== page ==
and found facts upon the proper quantum of evidence.”
Ward v. Comm’r of Soc. Sec., 211 F.3d 652, 655
(1st Cir. 2000). The court reviews questions of law de
novo, but “the ALJ’s findings shall be
conclusive if they are supported by substantial evidence, and
must be upheld ‘if a reasonable mind, reviewing the
evidence in the record as a whole, could accept it as
adequate to support his conclusion, ’ even if the
record could also justify a different conclusion.”
Applebee v. Berryhill, 744 Fed.Appx. 6, 6 (1st Cir.
2018) (mem.) (quoting Rodriguez v. Sec’y of Health
& Human Servs., 647 F.2d 218, 222-23 (1st Cir. 1981)
(citations omitted)). “Substantial-evidence review is
more deferential than it might sound to the lay ear: though
certainly ‘more than a scintilla’ of evidence is
required to meet the benchmark, a preponderance of evidence
is not.” Purdy v. Berryhill, 887 F.3d 7, 13
(1st Cir. 2018) (quoting Bath Iron Works Corp. v. U.S.
Dep’t of Labor, 336 F.3d 51, 56 (1st Cir. 2003)).
In applying the substantial evidence standard, the court must
be mindful that it is the province of the ALJ, and not the
courts, to determine issues of credibility, resolve conflicts
in the evidence, and draw conclusions from such evidence.
See Applebee, 744 Fed.Appx. at 6. “Under the
substantial-evidence standard, a court looks to an existing
administrative record and asks whether it contains
‘sufficien[t] evidence’ to support the
agency’s factual determinations.” Biestek v.
Berryhill, 139 S.Ct. 1148, 1154 (2019). That said, the
ALJ may not ignore evidence, misapply the law, or judge
matters entrusted to experts. Nguyen v. Chater, 172
F.3d 31, 35 (1st Cir. 1999) (per curiam).
was thirty-six years old on the date of the hearing before
the ALJ. He had graduated from high school and completed one
year of college. He can read and write only in Spanish (A.R.
119). As a child, Plaintiff had Perthes disease, also known
as Legg-Calvé-Perthes disease, which is
“epiphysial aseptic necrosis of the upper end of the
femur.” Stedman’s Medical Dictionary 449 (25th
ed. 1990). Plaintiff reported he had previously worked as a
housekeeping supervisor, landscaper, security guard
supervisor, security guard, and delivery truck
loader/unloader (A.R. 120-21, 398).
Records Related to Physical Impairments
October 23, 2013, Plaintiff presented at Baystate Medical
Center (“BMC”) Emergency Medicine for treatment
of a swollen leg and pain in his right knee after slipping on
a step at home (A.R. 729). The emergency medicine notes
reviewed Plaintiff’s medical history of right hip
bacterial infection during childhood and orthopedic surgery
on his left knee (A.R. 730). Howard Smithline, M.D.,
diagnosed Plaintiff with knee sprain/strain, treated his
pain, and referred Plaintiff for treatment to New England
Orthopedic Surgeons (“NEOS”) (A.R. 730-31).
next medical record is from more than a year later. On
February 4, 2015, Plaintiff sought treatment from Baystate
High Street Health Center Adult Medicine (“HSHC”)
for chronic lower back pain and right hip pain that had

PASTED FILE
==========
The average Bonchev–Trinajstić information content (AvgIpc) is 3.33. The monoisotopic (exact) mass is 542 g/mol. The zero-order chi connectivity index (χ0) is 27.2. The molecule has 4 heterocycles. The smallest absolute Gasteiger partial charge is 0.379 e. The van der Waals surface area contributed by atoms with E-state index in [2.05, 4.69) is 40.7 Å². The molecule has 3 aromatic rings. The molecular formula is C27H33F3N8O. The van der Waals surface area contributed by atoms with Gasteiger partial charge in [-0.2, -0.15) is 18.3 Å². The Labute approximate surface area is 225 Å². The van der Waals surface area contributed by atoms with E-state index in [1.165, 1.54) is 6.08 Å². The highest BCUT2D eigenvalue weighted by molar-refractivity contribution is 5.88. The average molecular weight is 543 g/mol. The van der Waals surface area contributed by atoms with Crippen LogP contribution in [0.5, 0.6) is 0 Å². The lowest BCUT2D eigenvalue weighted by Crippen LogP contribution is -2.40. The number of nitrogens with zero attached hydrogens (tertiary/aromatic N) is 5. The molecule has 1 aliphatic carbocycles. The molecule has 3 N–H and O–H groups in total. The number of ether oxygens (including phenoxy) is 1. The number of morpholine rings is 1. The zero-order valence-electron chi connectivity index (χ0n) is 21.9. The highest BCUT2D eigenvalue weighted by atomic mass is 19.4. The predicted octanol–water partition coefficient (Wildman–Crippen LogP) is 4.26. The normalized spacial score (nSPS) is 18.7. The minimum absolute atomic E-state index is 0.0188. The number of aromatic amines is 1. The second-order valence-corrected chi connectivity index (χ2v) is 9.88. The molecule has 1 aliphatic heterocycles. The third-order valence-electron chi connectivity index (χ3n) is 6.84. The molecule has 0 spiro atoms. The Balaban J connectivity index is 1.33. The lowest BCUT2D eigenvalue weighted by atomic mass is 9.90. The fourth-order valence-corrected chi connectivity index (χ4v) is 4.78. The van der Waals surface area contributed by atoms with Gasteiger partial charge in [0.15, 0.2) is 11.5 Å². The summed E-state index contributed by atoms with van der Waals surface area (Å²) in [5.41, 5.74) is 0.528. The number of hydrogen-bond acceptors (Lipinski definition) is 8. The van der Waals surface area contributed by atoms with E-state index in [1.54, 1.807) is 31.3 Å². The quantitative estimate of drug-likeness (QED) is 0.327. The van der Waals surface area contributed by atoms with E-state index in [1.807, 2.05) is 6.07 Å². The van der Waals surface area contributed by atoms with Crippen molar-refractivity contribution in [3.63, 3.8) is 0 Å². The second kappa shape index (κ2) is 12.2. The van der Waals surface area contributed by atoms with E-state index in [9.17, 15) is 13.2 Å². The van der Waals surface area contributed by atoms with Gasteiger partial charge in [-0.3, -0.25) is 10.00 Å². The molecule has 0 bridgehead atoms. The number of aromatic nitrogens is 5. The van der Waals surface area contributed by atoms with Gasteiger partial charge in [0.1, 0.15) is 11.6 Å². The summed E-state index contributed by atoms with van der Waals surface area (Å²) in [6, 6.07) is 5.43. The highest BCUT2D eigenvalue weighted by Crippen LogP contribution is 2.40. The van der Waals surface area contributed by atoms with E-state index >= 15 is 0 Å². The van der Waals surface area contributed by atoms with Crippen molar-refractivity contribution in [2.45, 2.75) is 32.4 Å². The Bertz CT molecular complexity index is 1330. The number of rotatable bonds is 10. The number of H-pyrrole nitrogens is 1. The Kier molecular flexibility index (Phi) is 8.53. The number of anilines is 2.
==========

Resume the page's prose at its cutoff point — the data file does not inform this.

recently worsened (A.R. 767). Nurse practitioner Leilani
Kidder noted that during the exam, Plaintiff appeared
distressed with walking and in pain (A.R. 768). Ms. Kidder
prescribed naproxen for pain and tramadol for severe pain and
ordered an x-ray of Plaintiff’s pelvis once his
insurance was in place (A.R. 768). Plaintiff did not follow
up with physical therapy after an appointment in October 2014
because of problems with insurance (A.R. 767).
February 17, 2015, Plaintiff had x-rays performed of his
right hip and pelvis (A.R. 484-85). On review of the films,
Michael George, M.D., noted coxa vara and coxa plana of the right hip
and cystic degenerative changes in the head and degenerative
changes in the lateral right acetabulum (A.R. 484). Dr.
George formed the impression that the coxa vara and plana of
the right femoral head were likely due to prior septic
arthritis. He reported severe degenerative changes of the
acetabulum and humeral head secondary to the abnormal
articulation and postsurgical changes in the
intertrochanteric right femur.
March 5, 2015, Plaintiff presented at HSHC for a physical
performed by Olubukola Ojewoye, M.D., overseen by Linda
Canty, M.D. (A.R. 758). For Plaintiff’s personal
medical history, Dr. Ojewoye wrote “chronic back pain
for past 15 years which patient said doctors told him was due
to his previous leg discrepancy[;] [history of] chronic right
hip pain for past 15 years secondary to septic arthritis of
[right] hip, recent imaging 2/2015 with degenerative changes
consistent with previous septic arthritis[;] [left] leg
surgery [due to] limb length discrepancy over 15 years ago in
Puerto Rico” (A.R. 758). Dr. Ojewoye formulated a plan
for Plaintiff that included another referral to NEOS and
continued pain treatment with naproxen (A.R. 759).
March 30, 2015, Plaintiff saw physician’s assistant
Brian Puchalski at NEOS for an evaluation of his right hip
pain (A.R. 469). Plaintiff reported that he had a history of
septic arthritis in both his knee and hip and had been
dealing with pain for about ten years. The pain worsened with
any fast movements and weight-bearing activities, and he had
difficult putting on his shoes and socks. Upon examination,
Mr. Puchalski noted that Plaintiff walked with a
Trendelenburg gait on the right side; range of motion
revealed discomfort at the end of range of flexion; there was
a positive Stinchfield response for the right, but not the
left hip; and 5/5 strength of the hip flexors bilaterally.
The x-ray showed severe arthritis of the right hip with
subchondral sclerosis and cyst formation, as well as
significant wear and flattening of the femoral head and